What are market-wide circuit breakers and when do they happen?

When market volatility is high, the federal government can enact what is called a trading curb, or “circuit breaker.” Similar to how a circuit breaker works in your home, a trading curb is a temporary freeze on activity (buying or selling) for a specific duration of time so that the market can stabilize.

The purpose of these temporary halts on trading activity is to encourage investors to take a step back and think through their investment decisions rationally. The duration of the mandatory freeze depends on how volatile the market is, with swings in the S&P 500 Index serving as a reference point. The S&P Index measures the performance of 500 large companies listed on the U.S. stock exchanges.

The key thing to keep in mind is that trading curbs are temporary, and they are designed to protect investors from irrational behavior.

How long do temporary freezes last?

There are three levels of circuit breakers that correspond to thresholds of market activity.

Level 1: 15-minute freeze

A level 1 circuit breaker is enforced when there is a 7% decline from the prior day’s close. The result is a 15-minute trading halt, unless the market dips 7% within 35 minutes of the closing bell (4:30 p.m. ET), in which case there is no freeze.

Level 2: 15-minute freeze

A level 2 circuit breaker happens when the drop in the S&P 500 is 13% off of the previous day’s close. Just as is the case with a Level 1 scenario, if the drop occurs with 35 minutes of the closing bell then there is no freeze.

Level 3: Closed for the remainder of the day

Should the S&P 500 drop 20% in a single day, the markets will be shut down for the remainder of the day and no trading will be able to occur. Markets will resume activity the following day.

What should I do during a temporary freeze?

A trading curb can feel scary, especially for investors who have not endured periods of market volatility in their experience as an investor. You might attempt to buy or sell a stock or ETF during these times and feel panicked that you are unable to do so. What’s important is to keep in mind that these freezes are designed to protect you against acting out of fear.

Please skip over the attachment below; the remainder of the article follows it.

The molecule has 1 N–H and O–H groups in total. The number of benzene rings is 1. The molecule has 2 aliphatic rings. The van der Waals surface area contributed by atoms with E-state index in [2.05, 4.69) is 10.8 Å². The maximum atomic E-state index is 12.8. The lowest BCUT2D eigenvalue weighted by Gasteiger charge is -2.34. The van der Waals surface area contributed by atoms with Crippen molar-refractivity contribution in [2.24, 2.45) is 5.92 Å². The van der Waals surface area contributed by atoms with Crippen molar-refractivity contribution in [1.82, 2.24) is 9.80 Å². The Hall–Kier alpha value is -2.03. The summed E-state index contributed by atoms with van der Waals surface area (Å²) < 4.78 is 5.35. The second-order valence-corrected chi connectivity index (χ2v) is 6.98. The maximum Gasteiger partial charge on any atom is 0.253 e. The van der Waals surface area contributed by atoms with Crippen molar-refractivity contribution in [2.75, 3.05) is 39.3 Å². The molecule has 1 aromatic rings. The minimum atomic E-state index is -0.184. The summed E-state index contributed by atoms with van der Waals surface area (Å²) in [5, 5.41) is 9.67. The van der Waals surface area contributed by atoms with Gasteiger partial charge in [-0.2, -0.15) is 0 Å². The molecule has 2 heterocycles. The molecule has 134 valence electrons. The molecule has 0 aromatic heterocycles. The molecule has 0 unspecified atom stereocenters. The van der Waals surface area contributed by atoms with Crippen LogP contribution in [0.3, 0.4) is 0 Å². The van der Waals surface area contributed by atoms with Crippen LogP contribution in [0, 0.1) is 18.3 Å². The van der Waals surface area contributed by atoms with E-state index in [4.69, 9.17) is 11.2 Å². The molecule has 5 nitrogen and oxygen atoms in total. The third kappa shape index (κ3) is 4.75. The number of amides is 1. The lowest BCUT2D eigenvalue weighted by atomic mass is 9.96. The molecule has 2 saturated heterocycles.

For long-term investors, periods of market volatility can be expected. Historically, the U.S. stock market has experienced its share of ups and downs, with the ups greatly outpacing the downs over time. In fact, the historical average stock market return is 10%.

Who mandates these temporary freezes?

Circuit breakers are required by the federal government (Securities and Exchange Commission). The actions halt ALL trading activity for the specific duration, including large and small investors alike.

It is important to note that brokerages like Public.com cannot override these freezes. During a mandatory circuit breaker, you will not be able to buy or sell stocks or ETFs on Public until the time window has passed. These restrictions are not a function of our product, but rather a requirement of our business to adhere to federal law.

Trading curbs were first introduced after the “Black Monday” market event in October 1987.

Where can I get more information?

You can read more about mandatory market freezes on the NYSE website.

Although there is nothing Public can do during a mandatory market freeze, you can reach out to us at hello@public.com or via the in-app support chat if you are confused or have questions about your account. We are here to help.

The above content is provided is paid for by Public and is for general informational purposes only. It is not intended to constitute investment advice or any other kind of professional advice and should not be relied upon as such. Before taking action based on any such information, we encourage you to consult with the appropriate professionals. We do not endorse any third parties referenced within the article. Market and economic views are subject to change without notice and may be untimely when presented here. Do not infer or assume that any securities, sectors or markets described in this article were or will be profitable. Past performance is no guarantee of future results. There is a possibility of loss. Historical or hypothetical performance results are presented for illustrative purposes only.

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